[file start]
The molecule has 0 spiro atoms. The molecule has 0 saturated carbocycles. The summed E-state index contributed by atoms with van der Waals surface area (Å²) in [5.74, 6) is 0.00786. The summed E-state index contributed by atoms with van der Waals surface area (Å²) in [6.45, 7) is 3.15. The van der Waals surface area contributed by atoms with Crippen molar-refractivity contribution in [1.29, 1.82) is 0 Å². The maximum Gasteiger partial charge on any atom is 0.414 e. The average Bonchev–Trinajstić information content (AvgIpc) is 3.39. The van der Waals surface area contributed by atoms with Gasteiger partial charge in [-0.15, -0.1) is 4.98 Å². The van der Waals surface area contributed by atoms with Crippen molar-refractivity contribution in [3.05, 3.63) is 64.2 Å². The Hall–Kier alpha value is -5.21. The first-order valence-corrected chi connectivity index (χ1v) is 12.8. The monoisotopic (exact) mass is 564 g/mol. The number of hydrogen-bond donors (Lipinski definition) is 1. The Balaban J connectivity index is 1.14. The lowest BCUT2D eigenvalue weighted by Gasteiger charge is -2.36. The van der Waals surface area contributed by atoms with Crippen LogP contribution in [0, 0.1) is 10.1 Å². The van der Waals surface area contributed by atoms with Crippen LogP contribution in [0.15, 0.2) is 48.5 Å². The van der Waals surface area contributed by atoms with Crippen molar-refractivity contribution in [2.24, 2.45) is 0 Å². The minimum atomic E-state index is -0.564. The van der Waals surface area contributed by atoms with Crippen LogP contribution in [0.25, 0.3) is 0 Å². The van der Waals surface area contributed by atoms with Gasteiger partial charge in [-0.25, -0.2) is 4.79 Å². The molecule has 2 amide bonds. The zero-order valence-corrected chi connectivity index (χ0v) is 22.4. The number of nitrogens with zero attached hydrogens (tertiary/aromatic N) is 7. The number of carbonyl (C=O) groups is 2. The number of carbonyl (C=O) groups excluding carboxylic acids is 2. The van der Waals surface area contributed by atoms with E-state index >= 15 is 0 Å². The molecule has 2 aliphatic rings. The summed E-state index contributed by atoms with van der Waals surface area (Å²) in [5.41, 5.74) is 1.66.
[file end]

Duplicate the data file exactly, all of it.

The molecule has 0 spiro atoms. The molecule has 0 saturated carbocycles. The summed E-state index contributed by atoms with van der Waals surface area (Å²) in [5.74, 6) is 0.00786. The summed E-state index contributed by atoms with van der Waals surface area (Å²) in [6.45, 7) is 3.15. The van der Waals surface area contributed by atoms with Crippen molar-refractivity contribution in [1.29, 1.82) is 0 Å². The maximum Gasteiger partial charge on any atom is 0.414 e. The average Bonchev–Trinajstić information content (AvgIpc) is 3.39. The van der Waals surface area contributed by atoms with Gasteiger partial charge in [-0.15, -0.1) is 4.98 Å². The van der Waals surface area contributed by atoms with Crippen molar-refractivity contribution in [3.05, 3.63) is 64.2 Å². The Hall–Kier alpha value is -5.21. The first-order valence-corrected chi connectivity index (χ1v) is 12.8. The monoisotopic (exact) mass is 564 g/mol. The number of hydrogen-bond donors (Lipinski definition) is 1. The Balaban J connectivity index is 1.14. The lowest BCUT2D eigenvalue weighted by Gasteiger charge is -2.36. The van der Waals surface area contributed by atoms with Crippen LogP contribution in [0, 0.1) is 10.1 Å². The van der Waals surface area contributed by atoms with Crippen LogP contribution in [0.15, 0.2) is 48.5 Å². The van der Waals surface area contributed by atoms with Crippen molar-refractivity contribution in [2.24, 2.45) is 0 Å². The minimum atomic E-state index is -0.564. The van der Waals surface area contributed by atoms with Crippen LogP contribution in [0.25, 0.3) is 0 Å². The van der Waals surface area contributed by atoms with Gasteiger partial charge in [-0.25, -0.2) is 4.79 Å². The molecule has 2 amide bonds. The zero-order valence-corrected chi connectivity index (χ0v) is 22.4. The number of nitrogens with zero attached hydrogens (tertiary/aromatic N) is 7. The number of carbonyl (C=O) groups is 2. The number of carbonyl (C=O) groups excluding carboxylic acids is 2. The van der Waals surface area contributed by atoms with E-state index >= 15 is 0 Å². The molecule has 2 aliphatic rings. The summed E-state index contributed by atoms with van der Waals surface area (Å²) in [5.41, 5.74) is 1.66.